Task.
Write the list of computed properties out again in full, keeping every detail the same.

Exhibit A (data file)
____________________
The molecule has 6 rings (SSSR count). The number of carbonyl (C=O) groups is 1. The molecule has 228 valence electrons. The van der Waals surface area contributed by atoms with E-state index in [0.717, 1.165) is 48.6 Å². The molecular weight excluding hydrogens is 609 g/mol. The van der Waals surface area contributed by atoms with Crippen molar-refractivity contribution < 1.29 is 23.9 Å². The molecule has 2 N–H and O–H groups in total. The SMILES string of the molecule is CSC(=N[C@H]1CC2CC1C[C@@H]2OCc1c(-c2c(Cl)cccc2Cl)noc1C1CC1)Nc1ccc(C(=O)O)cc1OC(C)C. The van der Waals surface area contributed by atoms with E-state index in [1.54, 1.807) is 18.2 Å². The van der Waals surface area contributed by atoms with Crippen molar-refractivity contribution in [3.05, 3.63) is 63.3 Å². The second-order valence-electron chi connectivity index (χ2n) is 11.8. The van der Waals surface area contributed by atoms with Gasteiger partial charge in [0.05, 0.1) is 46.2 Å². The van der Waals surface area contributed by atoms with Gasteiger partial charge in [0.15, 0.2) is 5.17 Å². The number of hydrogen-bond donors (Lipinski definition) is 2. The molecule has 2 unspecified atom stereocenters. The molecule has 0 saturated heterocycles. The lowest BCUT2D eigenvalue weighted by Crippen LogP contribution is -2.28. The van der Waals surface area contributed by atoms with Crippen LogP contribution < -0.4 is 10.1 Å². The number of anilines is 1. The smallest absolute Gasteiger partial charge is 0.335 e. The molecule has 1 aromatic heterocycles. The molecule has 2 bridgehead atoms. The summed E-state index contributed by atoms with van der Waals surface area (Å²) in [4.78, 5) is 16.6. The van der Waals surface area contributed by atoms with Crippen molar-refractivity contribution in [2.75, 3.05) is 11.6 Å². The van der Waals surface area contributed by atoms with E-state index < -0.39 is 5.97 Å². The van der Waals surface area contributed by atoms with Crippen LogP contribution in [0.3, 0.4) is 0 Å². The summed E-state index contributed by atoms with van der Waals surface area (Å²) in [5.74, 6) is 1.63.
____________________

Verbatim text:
The molecule has 6 rings (SSSR count). The number of carbonyl (C=O) groups is 1. The molecule has 228 valence electrons. The van der Waals surface area contributed by atoms with E-state index in [0.717, 1.165) is 48.6 Å². The molecular weight excluding hydrogens is 609 g/mol. The van der Waals surface area contributed by atoms with Crippen molar-refractivity contribution < 1.29 is 23.9 Å². The molecule has 2 N–H and O–H groups in total. The SMILES string of the molecule is CSC(=N[C@H]1CC2CC1C[C@@H]2OCc1c(-c2c(Cl)cccc2Cl)noc1C1CC1)Nc1ccc(C(=O)O)cc1OC(C)C. The van der Waals surface area contributed by atoms with E-state index in [1.54, 1.807) is 18.2 Å². The van der Waals surface area contributed by atoms with Crippen molar-refractivity contribution in [3.05, 3.63) is 63.3 Å². The second-order valence-electron chi connectivity index (χ2n) is 11.8. The van der Waals surface area contributed by atoms with Gasteiger partial charge in [0.05, 0.1) is 46.2 Å². The van der Waals surface area contributed by atoms with Gasteiger partial charge in [0.15, 0.2) is 5.17 Å². The number of hydrogen-bond donors (Lipinski definition) is 2. The molecule has 2 unspecified atom stereocenters. The molecule has 0 saturated heterocycles. The lowest BCUT2D eigenvalue weighted by Crippen LogP contribution is -2.28. The van der Waals surface area contributed by atoms with Crippen LogP contribution < -0.4 is 10.1 Å². The number of anilines is 1. The smallest absolute Gasteiger partial charge is 0.335 e. The molecule has 1 aromatic heterocycles. The molecule has 2 bridgehead atoms. The summed E-state index contributed by atoms with van der Waals surface area (Å²) in [4.78, 5) is 16.6. The van der Waals surface area contributed by atoms with Crippen molar-refractivity contribution in [2.75, 3.05) is 11.6 Å². The van der Waals surface area contributed by atoms with E-state index < -0.39 is 5.97 Å². The van der Waals surface area contributed by atoms with Crippen LogP contribution in [0.3, 0.4) is 0 Å². The summed E-state index contributed by atoms with van der Waals surface area (Å²) in [5.74, 6) is 1.63.